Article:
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The Vault at PfaffsAn Archive of Art and Literature by the Bohemians of Antebellum New York
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							193
  Only the good people save us! they, by living
encourage us to hold on, to believe in and love hu-
manity in spite of its shortcomings.   The Bennetts,
the Edwards , they are the antidotes to the rabble
of meannesses, follies and selfishness which deafen
our ears and sadden our hearts on every hand.  I
can recognize the goodness in all these people, but the
hell of their persistence in every day diabolism lies in
losing all reckoning of their own characters and faults.
How impossible, now, were it to tell Mrs Brad-
bury (as thoroughly low a woman as I can think of)
even in pity and sympathy what she is.   How impos-
sible for her to recognize it and to set to work in
shame and humility at scouring out her privy of a
soul!  No! she couldn t but believe that others were
 dirt  and she a slandered and abused woman!
  It s very melancholy!  It s very pitiful!  Worse
than pitiful to know that you yourself are in the
same chain-gang! that you are not as good and
innocent as you were long ago.     When I think of
this strongly, I could have wished to have died a
boy.   The daily hand to hand struggle with Sin is
too much for all of us.   There is no slackening, no
truce, no pause, no rest.      Were it but one great
act to perform, every human being is capable of being
a Martyr.    But the terrible, steady onset, coming
with each days down, like the un-setting of a great
tide                 Oh! the Hell that I fear is that of
Page
Title:Thomas Butler Gunn Diaries, Volume Ten: page two hundred and sixteen
Description:Comments on the conflicting good and bad natures of humanity.
Date:1859-05-02
Subject:Bradbury, Mrs. (boarder); Gunn, Thomas Butler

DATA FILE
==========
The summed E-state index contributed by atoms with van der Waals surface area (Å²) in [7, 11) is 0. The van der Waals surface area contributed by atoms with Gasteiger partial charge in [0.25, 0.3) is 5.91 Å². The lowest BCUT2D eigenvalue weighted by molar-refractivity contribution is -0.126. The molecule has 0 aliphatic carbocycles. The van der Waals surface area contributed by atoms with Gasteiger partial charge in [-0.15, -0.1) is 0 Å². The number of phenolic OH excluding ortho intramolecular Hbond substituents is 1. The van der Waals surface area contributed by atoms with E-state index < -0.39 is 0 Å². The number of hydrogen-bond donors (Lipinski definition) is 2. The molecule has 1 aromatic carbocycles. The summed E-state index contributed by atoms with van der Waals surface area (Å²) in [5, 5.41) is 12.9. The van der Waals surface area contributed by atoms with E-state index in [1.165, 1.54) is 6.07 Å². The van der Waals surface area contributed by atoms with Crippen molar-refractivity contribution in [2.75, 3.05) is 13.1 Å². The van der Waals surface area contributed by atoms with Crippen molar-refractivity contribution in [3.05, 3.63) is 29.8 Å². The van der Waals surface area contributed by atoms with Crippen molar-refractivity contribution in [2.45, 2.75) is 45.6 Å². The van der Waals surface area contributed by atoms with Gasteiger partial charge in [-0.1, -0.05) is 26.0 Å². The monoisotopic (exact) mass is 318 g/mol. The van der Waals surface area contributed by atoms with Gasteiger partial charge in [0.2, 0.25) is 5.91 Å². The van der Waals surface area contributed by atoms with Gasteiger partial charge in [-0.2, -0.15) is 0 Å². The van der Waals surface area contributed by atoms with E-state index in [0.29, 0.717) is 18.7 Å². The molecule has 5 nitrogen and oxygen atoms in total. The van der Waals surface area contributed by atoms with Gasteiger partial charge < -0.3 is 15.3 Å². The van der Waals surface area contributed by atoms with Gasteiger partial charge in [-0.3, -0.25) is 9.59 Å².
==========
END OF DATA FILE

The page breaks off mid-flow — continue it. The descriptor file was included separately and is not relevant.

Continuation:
Coverage (City/State):[New York, New York]
Scan Date:2011-01-31

 

Volume
Title:Thomas Butler Gunn Diaries, Volume Ten
Description:Includes descriptions of an explosion of a boat on the North River, New York literary Bohemians, boarding house living at 132 Bleecker Street, his freelance writing and drawing work, the death of writer Mort Thomson's young wife Anna, working on the publication ''Constellation,'' visits to the Edwards family, a falling out with Fanny Fern over an article he wrote criticizing ''The New York Ledger,'' a rumor that Fitz James O'Brien is the heir to an Irish baronetcy, and a change of landladies at his boarding house.
Subject:Boardinghouses; Bohemians; Gunn, Thomas Butler; Journalism; Publishers and publishing; Women
Coverage (City/State):New York, New York
Note:Thomas Butler Gunn was born February 15, 1826, in Banbury, England, and came to New York in 1849. During the Civil War he worked as a correspondent for the New York Tribune and the New York Evening Post. He returned to England in 1863, and died in Birmingham in April 1903. The collection includes twenty-one volumes of his diaries, including newspaper clippings, letters, photographs, sketches, and various other items inserted by Gunn. Diary entries date from July 7, 1849, to April 7, 1863, and include his experiences with the New York publishing and literary world, his descriptions of boarding houses, his travels throughout the United States, and his experiences traveling with the Federal army as a Civil War correspondent.
Publisher:Missouri History Museum
Rights:Copyright 2011 Missouri History Museum.
Source:Page images, transcriptions, and metadata of the Thomas Butler Gunn diaries have been provided by the Missouri History Museum.